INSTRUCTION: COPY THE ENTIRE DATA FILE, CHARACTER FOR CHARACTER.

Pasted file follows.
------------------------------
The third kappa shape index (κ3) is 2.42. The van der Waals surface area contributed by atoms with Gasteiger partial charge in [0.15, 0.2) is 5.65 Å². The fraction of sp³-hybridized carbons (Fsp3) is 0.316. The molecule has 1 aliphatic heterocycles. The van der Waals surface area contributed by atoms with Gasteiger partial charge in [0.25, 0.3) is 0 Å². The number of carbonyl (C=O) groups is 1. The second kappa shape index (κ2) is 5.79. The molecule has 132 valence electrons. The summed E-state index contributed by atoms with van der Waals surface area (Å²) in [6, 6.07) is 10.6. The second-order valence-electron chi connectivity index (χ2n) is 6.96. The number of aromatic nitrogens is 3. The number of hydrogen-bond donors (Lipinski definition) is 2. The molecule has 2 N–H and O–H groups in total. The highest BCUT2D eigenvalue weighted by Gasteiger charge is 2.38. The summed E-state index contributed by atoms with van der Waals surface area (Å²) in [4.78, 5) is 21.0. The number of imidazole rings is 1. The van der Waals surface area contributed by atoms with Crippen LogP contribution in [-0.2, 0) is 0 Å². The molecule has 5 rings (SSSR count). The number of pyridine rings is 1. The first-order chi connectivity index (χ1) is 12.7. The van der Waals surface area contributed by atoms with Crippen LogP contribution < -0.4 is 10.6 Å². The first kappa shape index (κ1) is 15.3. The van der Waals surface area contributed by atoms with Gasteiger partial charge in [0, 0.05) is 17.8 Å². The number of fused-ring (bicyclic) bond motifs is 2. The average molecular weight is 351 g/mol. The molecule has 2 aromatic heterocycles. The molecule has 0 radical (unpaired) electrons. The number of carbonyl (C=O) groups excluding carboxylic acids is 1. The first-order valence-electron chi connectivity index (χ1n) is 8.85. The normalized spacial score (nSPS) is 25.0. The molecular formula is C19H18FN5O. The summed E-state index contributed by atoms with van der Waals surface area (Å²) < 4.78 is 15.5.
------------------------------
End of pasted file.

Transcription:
The third kappa shape index (κ3) is 2.42. The van der Waals surface area contributed by atoms with Gasteiger partial charge in [0.15, 0.2) is 5.65 Å². The fraction of sp³-hybridized carbons (Fsp3) is 0.316. The molecule has 1 aliphatic heterocycles. The van der Waals surface area contributed by atoms with Gasteiger partial charge in [0.25, 0.3) is 0 Å². The number of carbonyl (C=O) groups is 1. The second kappa shape index (κ2) is 5.79. The molecule has 132 valence electrons. The summed E-state index contributed by atoms with van der Waals surface area (Å²) in [6, 6.07) is 10.6. The second-order valence-electron chi connectivity index (χ2n) is 6.96. The number of aromatic nitrogens is 3. The number of hydrogen-bond donors (Lipinski definition) is 2. The molecule has 2 N–H and O–H groups in total. The highest BCUT2D eigenvalue weighted by Gasteiger charge is 2.38. The summed E-state index contributed by atoms with van der Waals surface area (Å²) in [4.78, 5) is 21.0. The number of imidazole rings is 1. The van der Waals surface area contributed by atoms with Crippen LogP contribution in [-0.2, 0) is 0 Å². The molecule has 5 rings (SSSR count). The number of pyridine rings is 1. The first-order chi connectivity index (χ1) is 12.7. The van der Waals surface area contributed by atoms with Crippen LogP contribution < -0.4 is 10.6 Å². The first kappa shape index (κ1) is 15.3. The van der Waals surface area contributed by atoms with Gasteiger partial charge in [0, 0.05) is 17.8 Å². The number of fused-ring (bicyclic) bond motifs is 2. The average molecular weight is 351 g/mol. The molecule has 2 aromatic heterocycles. The molecule has 0 radical (unpaired) electrons. The number of carbonyl (C=O) groups excluding carboxylic acids is 1. The first-order valence-electron chi connectivity index (χ1n) is 8.85. The normalized spacial score (nSPS) is 25.0. The molecular formula is C19H18FN5O. The summed E-state index contributed by atoms with van der Waals surface area (Å²) < 4.78 is 15.5.